If Portland Meadows was a slumbering piece of old Portland, the Official Manufacturing Company—better known by the acronym OMFGCO—has done much to define new Portland. The small creative agency, hatched three years ago by two veterans of the prominent ad firm Wieden & Kennedy, has shaped the graphic design, marketing, and even interior décor of many of the new businesses that mark Portland as an incubator of modern cool. OMFGCO and its principals helped design the identity of the Ace Hotel, packaging for Stumptown Coffee, and the look and feel of Spirit of ’77, a reinvented sports bar near the convention center. The firm has mastered a knowing mix of old and new, refined and scruffy, populist and hip.
“If I breed a mare this year, that baby isn't going to be on the track making any kind of money—if it makes money, which most don’t—until about 2016.”
—Racehorse owner Gay Welliver
“I hadn’t heard of them, but when I looked at what they’d done, I thought, well, yes,” says Alempijevic, who found his way to the firm via referrals. “These are the places I like to go. If these guys can create those images, maybe they can do something for us. They create instantly venerable brands—I don’t know a better way to put it.”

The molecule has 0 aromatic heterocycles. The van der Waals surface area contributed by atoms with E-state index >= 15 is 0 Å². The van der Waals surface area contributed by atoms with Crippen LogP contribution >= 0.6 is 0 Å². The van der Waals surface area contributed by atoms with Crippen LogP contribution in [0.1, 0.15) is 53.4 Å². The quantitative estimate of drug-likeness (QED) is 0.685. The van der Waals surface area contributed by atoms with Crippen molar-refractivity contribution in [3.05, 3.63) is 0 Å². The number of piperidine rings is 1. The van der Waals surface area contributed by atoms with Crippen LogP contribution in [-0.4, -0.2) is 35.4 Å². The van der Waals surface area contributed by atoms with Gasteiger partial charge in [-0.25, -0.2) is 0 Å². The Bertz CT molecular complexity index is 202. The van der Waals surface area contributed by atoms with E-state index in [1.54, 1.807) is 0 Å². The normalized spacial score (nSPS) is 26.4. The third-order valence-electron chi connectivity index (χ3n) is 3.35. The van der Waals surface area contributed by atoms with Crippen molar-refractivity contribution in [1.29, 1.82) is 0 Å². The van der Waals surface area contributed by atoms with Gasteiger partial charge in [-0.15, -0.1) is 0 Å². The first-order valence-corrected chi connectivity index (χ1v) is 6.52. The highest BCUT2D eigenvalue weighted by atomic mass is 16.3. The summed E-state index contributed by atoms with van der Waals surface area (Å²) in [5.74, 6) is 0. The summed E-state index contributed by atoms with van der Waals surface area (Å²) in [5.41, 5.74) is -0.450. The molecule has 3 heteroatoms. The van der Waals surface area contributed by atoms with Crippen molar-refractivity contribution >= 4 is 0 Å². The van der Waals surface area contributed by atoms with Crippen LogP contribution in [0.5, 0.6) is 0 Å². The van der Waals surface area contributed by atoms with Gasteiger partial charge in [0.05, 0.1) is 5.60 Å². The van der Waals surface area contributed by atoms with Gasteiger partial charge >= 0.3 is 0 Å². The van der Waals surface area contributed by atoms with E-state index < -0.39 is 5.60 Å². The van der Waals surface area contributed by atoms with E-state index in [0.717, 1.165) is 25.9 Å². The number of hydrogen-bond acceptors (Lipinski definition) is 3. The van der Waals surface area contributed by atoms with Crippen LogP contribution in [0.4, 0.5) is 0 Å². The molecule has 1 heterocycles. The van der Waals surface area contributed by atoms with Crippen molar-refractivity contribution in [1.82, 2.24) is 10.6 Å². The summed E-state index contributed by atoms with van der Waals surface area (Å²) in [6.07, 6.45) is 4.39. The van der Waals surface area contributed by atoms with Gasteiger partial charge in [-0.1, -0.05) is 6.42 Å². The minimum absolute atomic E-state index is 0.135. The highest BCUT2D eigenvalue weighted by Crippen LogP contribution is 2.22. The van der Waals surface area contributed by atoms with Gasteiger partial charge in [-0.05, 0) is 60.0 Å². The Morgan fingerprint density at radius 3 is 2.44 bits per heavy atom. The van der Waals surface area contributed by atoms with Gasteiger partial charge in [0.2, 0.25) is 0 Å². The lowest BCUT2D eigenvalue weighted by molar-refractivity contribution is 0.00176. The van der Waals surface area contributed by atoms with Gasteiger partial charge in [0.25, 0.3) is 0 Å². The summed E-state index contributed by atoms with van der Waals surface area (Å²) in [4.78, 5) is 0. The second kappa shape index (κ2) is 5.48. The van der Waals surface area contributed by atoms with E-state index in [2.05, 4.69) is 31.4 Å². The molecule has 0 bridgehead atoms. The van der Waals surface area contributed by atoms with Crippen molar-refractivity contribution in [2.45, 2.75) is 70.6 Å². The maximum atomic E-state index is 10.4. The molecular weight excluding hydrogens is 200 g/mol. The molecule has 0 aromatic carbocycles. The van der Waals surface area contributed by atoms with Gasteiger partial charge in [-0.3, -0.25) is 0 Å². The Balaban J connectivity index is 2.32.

OMFGCO cofounders Fritz Mesenbrink and Jeremy Pelley immediately took to the challenge. “Will told us, ‘Not only are we losing money, but horse racing nationally is losing its audience. We’re going to be gone if we don’t do something. So—hey, no pressure!’” Mesenbrink, a 33-year-old Northwest native, recalls.
On their first visit to the track, OMFGCO’s team stumbled upon a collection of richly colored vintage paintings—a random assortment, of many different ages and origins—depicting classic racing scenes. The agency decided this nostalgic imagery would be its touchstone.
“We took a very brief look at the marketing other tracks do around the country,” Mesenbrink says. “It’s pretty bad. Most of them go for almost generic, modern pro sports branding, and it just doesn’t ring true at all. The real charm of horse racing is definitely old.”